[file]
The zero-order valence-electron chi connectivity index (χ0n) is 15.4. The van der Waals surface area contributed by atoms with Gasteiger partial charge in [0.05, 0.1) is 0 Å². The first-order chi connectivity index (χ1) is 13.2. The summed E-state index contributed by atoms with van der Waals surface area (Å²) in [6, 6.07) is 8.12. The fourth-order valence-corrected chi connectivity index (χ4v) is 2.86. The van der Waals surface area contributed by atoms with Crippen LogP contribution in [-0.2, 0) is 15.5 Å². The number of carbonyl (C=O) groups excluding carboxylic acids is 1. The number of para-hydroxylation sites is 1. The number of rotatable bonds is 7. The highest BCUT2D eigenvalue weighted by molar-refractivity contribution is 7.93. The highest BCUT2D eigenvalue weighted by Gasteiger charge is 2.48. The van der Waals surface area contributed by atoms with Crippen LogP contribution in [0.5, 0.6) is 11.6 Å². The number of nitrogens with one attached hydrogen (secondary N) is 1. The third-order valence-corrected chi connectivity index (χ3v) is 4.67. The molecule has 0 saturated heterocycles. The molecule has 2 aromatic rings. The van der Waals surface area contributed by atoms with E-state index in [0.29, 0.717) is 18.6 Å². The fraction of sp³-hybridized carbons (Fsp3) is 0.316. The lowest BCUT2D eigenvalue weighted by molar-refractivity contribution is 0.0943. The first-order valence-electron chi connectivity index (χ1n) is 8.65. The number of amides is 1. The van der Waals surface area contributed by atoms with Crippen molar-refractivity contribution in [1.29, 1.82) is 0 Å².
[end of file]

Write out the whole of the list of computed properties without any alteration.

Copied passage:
The zero-order valence-electron chi connectivity index (χ0n) is 15.4. The van der Waals surface area contributed by atoms with Gasteiger partial charge in [0.05, 0.1) is 0 Å². The first-order chi connectivity index (χ1) is 13.2. The summed E-state index contributed by atoms with van der Waals surface area (Å²) in [6, 6.07) is 8.12. The fourth-order valence-corrected chi connectivity index (χ4v) is 2.86. The van der Waals surface area contributed by atoms with Crippen LogP contribution in [-0.2, 0) is 15.5 Å². The number of carbonyl (C=O) groups excluding carboxylic acids is 1. The number of para-hydroxylation sites is 1. The number of rotatable bonds is 7. The highest BCUT2D eigenvalue weighted by molar-refractivity contribution is 7.93. The highest BCUT2D eigenvalue weighted by Gasteiger charge is 2.48. The van der Waals surface area contributed by atoms with Crippen LogP contribution in [0.5, 0.6) is 11.6 Å². The number of nitrogens with one attached hydrogen (secondary N) is 1. The third-order valence-corrected chi connectivity index (χ3v) is 4.67. The molecule has 0 saturated heterocycles. The molecule has 2 aromatic rings. The van der Waals surface area contributed by atoms with E-state index in [0.29, 0.717) is 18.6 Å². The fraction of sp³-hybridized carbons (Fsp3) is 0.316. The lowest BCUT2D eigenvalue weighted by molar-refractivity contribution is 0.0943. The first-order valence-electron chi connectivity index (χ1n) is 8.65. The number of amides is 1. The van der Waals surface area contributed by atoms with Crippen molar-refractivity contribution in [1.29, 1.82) is 0 Å².